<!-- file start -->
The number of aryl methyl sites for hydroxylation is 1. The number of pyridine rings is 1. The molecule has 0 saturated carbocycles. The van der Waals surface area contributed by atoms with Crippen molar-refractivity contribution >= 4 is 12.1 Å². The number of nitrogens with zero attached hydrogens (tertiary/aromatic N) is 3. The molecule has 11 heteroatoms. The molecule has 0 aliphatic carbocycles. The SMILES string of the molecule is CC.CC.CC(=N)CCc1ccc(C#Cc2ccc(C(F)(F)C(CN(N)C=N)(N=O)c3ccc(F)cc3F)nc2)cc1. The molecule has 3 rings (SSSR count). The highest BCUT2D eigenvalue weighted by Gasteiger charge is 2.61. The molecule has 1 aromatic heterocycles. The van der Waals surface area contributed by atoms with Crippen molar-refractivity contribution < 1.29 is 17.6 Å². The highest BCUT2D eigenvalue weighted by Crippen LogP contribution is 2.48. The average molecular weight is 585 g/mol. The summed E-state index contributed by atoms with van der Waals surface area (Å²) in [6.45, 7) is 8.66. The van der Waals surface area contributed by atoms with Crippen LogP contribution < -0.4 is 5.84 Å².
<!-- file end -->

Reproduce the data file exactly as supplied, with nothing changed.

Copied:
The number of aryl methyl sites for hydroxylation is 1. The number of pyridine rings is 1. The molecule has 0 saturated carbocycles. The van der Waals surface area contributed by atoms with Crippen molar-refractivity contribution >= 4 is 12.1 Å². The number of nitrogens with zero attached hydrogens (tertiary/aromatic N) is 3. The molecule has 11 heteroatoms. The molecule has 0 aliphatic carbocycles. The SMILES string of the molecule is CC.CC.CC(=N)CCc1ccc(C#Cc2ccc(C(F)(F)C(CN(N)C=N)(N=O)c3ccc(F)cc3F)nc2)cc1. The molecule has 3 rings (SSSR count). The highest BCUT2D eigenvalue weighted by Gasteiger charge is 2.61. The molecule has 1 aromatic heterocycles. The van der Waals surface area contributed by atoms with Crippen molar-refractivity contribution < 1.29 is 17.6 Å². The highest BCUT2D eigenvalue weighted by Crippen LogP contribution is 2.48. The average molecular weight is 585 g/mol. The summed E-state index contributed by atoms with van der Waals surface area (Å²) in [6.45, 7) is 8.66. The van der Waals surface area contributed by atoms with Crippen LogP contribution < -0.4 is 5.84 Å².